SOURCE: School Nutrition Association

August 30, 2005 08:17 ET

Summer's Over: Time for a Healthy School Lunch

ALEXANDRIA, VA -- (MARKET WIRE) -- August 30, 2005 -- At least one thing has changed in the nation's schools over the summer: school lunch. As children return for the new school year they can look forward to some of the healthiest school meals ever offered for lunch. The School Nutrition Association's 2005 Trend Survey of school nutrition directors conducted last month found that efforts to offer healthy meal choices have accelerated. Over 67% say their districts have made "significant" efforts in the past two years to offer healthy choices as part of National School Lunch Program meals.

Over half of all school districts also made "significant" efforts to offer healthy choices in school breakfasts and for a la carte sales. The most significant efforts in all categories are being made in the nation's largest school districts.

The survey confirms other research that shows school lunches include more fruits and vegetables and more of the nutrients students need, than sack lunches brought from home. Other findings from the survey were:

--  Nutritional information of school lunch meals is displayed or made
    available to students/staff in almost 63% of school districts.
    
--  Limiting the hours of operation and/or the availability of vending
    machines remains the most popular nutrition policy in place in school
    districts, with 65% of respondents having such a policy in place.
    
--  With regard to other nutrition policies enacted, responses are highly
    similar to the pattern seen in 2004, with just under half of respondents
    saying their districts have increased the availability of healthier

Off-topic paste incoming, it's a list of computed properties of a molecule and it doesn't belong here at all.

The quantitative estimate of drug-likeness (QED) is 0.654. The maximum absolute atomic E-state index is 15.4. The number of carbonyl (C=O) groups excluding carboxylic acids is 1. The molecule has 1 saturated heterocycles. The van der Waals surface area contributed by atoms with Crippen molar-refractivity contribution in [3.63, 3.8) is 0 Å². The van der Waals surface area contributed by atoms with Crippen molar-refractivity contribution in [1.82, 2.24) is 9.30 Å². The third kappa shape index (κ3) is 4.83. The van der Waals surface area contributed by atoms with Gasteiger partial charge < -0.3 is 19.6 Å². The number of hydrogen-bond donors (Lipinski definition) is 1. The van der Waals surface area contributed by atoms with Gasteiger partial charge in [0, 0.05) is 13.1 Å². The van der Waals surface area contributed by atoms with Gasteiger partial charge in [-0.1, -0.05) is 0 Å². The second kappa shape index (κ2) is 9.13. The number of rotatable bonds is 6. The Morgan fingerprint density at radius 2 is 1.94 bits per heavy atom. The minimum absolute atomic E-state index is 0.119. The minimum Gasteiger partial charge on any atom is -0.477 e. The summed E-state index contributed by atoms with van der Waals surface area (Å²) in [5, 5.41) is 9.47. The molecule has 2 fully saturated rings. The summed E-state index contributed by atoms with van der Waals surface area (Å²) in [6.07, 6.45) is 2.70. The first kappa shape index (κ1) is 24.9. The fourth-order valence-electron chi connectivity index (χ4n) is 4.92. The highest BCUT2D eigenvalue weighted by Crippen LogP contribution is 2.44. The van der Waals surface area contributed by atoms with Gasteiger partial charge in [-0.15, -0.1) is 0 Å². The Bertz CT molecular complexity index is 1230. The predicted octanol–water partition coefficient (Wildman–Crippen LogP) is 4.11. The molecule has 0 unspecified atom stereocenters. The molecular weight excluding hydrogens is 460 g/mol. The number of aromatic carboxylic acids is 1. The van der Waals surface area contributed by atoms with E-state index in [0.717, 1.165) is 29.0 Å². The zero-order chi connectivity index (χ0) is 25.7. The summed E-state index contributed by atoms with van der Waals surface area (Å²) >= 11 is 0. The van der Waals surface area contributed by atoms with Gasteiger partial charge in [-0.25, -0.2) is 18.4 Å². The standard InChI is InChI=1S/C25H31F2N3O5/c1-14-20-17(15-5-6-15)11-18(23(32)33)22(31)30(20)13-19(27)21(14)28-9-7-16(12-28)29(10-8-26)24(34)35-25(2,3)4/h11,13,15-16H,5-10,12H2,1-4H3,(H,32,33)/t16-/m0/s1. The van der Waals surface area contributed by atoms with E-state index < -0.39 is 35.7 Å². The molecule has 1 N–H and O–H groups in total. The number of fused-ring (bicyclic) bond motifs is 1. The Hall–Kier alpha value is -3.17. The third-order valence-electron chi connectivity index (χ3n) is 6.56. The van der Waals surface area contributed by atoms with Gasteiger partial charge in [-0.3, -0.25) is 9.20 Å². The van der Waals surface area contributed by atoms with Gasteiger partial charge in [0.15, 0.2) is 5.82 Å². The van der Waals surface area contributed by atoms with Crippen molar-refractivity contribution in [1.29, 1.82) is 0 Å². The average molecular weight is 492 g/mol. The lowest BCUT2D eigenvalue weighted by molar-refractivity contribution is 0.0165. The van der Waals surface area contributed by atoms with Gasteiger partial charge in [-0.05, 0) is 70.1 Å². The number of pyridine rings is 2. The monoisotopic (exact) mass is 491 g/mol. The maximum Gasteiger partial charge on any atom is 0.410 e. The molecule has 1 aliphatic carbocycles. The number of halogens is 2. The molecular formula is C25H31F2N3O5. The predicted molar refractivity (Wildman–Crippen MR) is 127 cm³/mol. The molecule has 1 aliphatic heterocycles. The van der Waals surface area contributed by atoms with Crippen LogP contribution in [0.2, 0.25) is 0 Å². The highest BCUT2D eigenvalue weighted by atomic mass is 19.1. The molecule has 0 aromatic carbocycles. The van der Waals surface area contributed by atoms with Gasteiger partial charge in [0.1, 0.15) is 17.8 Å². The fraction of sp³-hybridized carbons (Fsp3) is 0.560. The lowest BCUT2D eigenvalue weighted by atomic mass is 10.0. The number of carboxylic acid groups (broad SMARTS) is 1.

beverages in vending machines. The availability of fresh fruits/vegetables
    on a la carte lines and/or in vending machines has also increased. About
    40% of districts have limited the fat content of a la carte and/or vending
    items, and 37.3% are offering vegetarian options.
    
--  While far less popular, the percentage saying they have removed
    carbonated beverages from vending machines has increased, up to 18.1% from
    11.3%. This varies by region with 41.7% of the districts in the West having
    removed carbonated beverages from vending machines versus only 6.3% of the
    districts in the Midwest. This comes ahead of the recently announced policy
    that recommends further limits to carbonated beverages in elementary,
    middle and high schools.
    

School nutrition directors provided specific examples of the healthy lunch changes being made in time for the new school year. Among the most popular responses were:

--  Implementing wellness plans that will, in turn, spark a significant
    number of healthy changes;
    
--  Offering greater choices for fruit, vegetables, whole grain foods and
    other nutritious offerings;
    
--  Revamping menus and implementing cuts in areas such as fat, sugar and
    calories,
    
--  Reducing portion sizes, and the amount of processed foods to bolster
    nutritional standards;
    
--  Eliminating or cutting back on the availability of certain foods (such
    as French fries and chips) from a la carte lines;
    
--  Implementing a "marketing push" for greater consumption of healthier
    fare as well as lifestyle issues (i.e., exercise, nutrition education,
    etc.);
    
--  Eliminating items such as sodas and foods of limited nutritional value
    from vending machines.
    
School nutrition directors also report that more children are eating healthy school lunches and breakfasts. A majority of the 2005 respondents report an increase in Average Daily Participation rates for breakfast and lunch. A near majority (45.6%) report an increase in free/reduced price meal participation.

Districts continued to report financial pressure resulting in the need to increase school meal prices, although incidences of funding cutbacks have begun to decrease over the past two years. The effort to provide more healthy food options in school meals has added to the financial pressure of districts.

The School Nutrition Association (formerly ASFSA) is a national, non-profit professional organization representing more than 55,000 members who provide high-quality, low-cost school meals to students across the country. The Association and its members are dedicated to feeding children safe and nutritious meals. Founded in 1946, SNA is the only association devoted exclusively to protecting and enhancing children's health and well being through school meals and sound nutrition education.

Contact Information